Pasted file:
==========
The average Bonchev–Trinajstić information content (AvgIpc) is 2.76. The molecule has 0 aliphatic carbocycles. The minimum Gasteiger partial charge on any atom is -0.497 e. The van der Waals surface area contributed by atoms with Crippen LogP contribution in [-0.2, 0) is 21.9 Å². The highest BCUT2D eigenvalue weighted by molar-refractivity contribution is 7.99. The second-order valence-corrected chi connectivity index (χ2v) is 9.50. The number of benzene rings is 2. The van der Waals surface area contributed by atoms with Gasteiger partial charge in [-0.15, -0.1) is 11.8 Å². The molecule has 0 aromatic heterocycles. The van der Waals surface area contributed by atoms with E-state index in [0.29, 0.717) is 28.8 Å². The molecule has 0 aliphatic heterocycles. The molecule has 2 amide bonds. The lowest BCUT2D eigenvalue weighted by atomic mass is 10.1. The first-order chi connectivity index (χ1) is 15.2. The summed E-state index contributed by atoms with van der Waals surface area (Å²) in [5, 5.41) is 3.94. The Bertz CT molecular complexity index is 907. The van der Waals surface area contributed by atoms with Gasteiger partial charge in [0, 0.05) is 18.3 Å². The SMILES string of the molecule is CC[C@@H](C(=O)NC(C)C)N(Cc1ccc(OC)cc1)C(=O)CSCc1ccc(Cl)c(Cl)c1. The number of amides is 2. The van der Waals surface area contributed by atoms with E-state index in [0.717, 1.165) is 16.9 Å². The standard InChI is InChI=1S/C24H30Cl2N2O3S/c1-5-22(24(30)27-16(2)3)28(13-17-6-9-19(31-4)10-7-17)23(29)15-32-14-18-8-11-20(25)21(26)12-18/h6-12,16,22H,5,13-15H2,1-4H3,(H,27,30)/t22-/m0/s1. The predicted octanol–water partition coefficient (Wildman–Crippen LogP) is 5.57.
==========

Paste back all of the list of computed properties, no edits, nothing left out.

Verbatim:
The average Bonchev–Trinajstić information content (AvgIpc) is 2.76. The molecule has 0 aliphatic carbocycles. The minimum Gasteiger partial charge on any atom is -0.497 e. The van der Waals surface area contributed by atoms with Crippen LogP contribution in [-0.2, 0) is 21.9 Å². The highest BCUT2D eigenvalue weighted by molar-refractivity contribution is 7.99. The second-order valence-corrected chi connectivity index (χ2v) is 9.50. The number of benzene rings is 2. The van der Waals surface area contributed by atoms with Gasteiger partial charge in [-0.15, -0.1) is 11.8 Å². The molecule has 0 aromatic heterocycles. The van der Waals surface area contributed by atoms with E-state index in [0.29, 0.717) is 28.8 Å². The molecule has 0 aliphatic heterocycles. The molecule has 2 amide bonds. The lowest BCUT2D eigenvalue weighted by atomic mass is 10.1. The first-order chi connectivity index (χ1) is 15.2. The summed E-state index contributed by atoms with van der Waals surface area (Å²) in [5, 5.41) is 3.94. The Bertz CT molecular complexity index is 907. The van der Waals surface area contributed by atoms with Gasteiger partial charge in [0, 0.05) is 18.3 Å². The SMILES string of the molecule is CC[C@@H](C(=O)NC(C)C)N(Cc1ccc(OC)cc1)C(=O)CSCc1ccc(Cl)c(Cl)c1. The number of amides is 2. The van der Waals surface area contributed by atoms with E-state index in [0.717, 1.165) is 16.9 Å². The standard InChI is InChI=1S/C24H30Cl2N2O3S/c1-5-22(24(30)27-16(2)3)28(13-17-6-9-19(31-4)10-7-17)23(29)15-32-14-18-8-11-20(25)21(26)12-18/h6-12,16,22H,5,13-15H2,1-4H3,(H,27,30)/t22-/m0/s1. The predicted octanol–water partition coefficient (Wildman–Crippen LogP) is 5.57.